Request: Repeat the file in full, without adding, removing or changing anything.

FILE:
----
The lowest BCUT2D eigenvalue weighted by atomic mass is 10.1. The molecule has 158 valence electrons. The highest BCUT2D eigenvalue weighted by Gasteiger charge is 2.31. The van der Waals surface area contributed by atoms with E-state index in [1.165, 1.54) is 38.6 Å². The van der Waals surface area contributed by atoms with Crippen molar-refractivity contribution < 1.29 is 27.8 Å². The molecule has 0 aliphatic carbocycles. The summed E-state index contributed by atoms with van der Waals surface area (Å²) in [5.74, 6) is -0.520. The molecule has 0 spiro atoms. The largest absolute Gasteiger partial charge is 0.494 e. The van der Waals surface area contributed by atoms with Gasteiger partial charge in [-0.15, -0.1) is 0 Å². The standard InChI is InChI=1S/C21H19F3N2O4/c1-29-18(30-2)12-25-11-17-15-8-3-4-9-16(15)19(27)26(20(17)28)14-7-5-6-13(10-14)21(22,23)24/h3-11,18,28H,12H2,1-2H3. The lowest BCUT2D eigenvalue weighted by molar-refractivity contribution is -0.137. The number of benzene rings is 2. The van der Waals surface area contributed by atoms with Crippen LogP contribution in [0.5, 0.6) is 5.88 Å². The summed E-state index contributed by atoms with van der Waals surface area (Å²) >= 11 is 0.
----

The lowest BCUT2D eigenvalue weighted by atomic mass is 10.1. The molecule has 158 valence electrons. The highest BCUT2D eigenvalue weighted by Gasteiger charge is 2.31. The van der Waals surface area contributed by atoms with E-state index in [1.165, 1.54) is 38.6 Å². The van der Waals surface area contributed by atoms with Crippen molar-refractivity contribution < 1.29 is 27.8 Å². The molecule has 0 aliphatic carbocycles. The summed E-state index contributed by atoms with van der Waals surface area (Å²) in [5.74, 6) is -0.520. The molecule has 0 spiro atoms. The largest absolute Gasteiger partial charge is 0.494 e. The van der Waals surface area contributed by atoms with Gasteiger partial charge in [-0.15, -0.1) is 0 Å². The standard InChI is InChI=1S/C21H19F3N2O4/c1-29-18(30-2)12-25-11-17-15-8-3-4-9-16(15)19(27)26(20(17)28)14-7-5-6-13(10-14)21(22,23)24/h3-11,18,28H,12H2,1-2H3. The lowest BCUT2D eigenvalue weighted by molar-refractivity contribution is -0.137. The number of benzene rings is 2. The van der Waals surface area contributed by atoms with Crippen LogP contribution in [0.5, 0.6) is 5.88 Å². The summed E-state index contributed by atoms with van der Waals surface area (Å²) >= 11 is 0.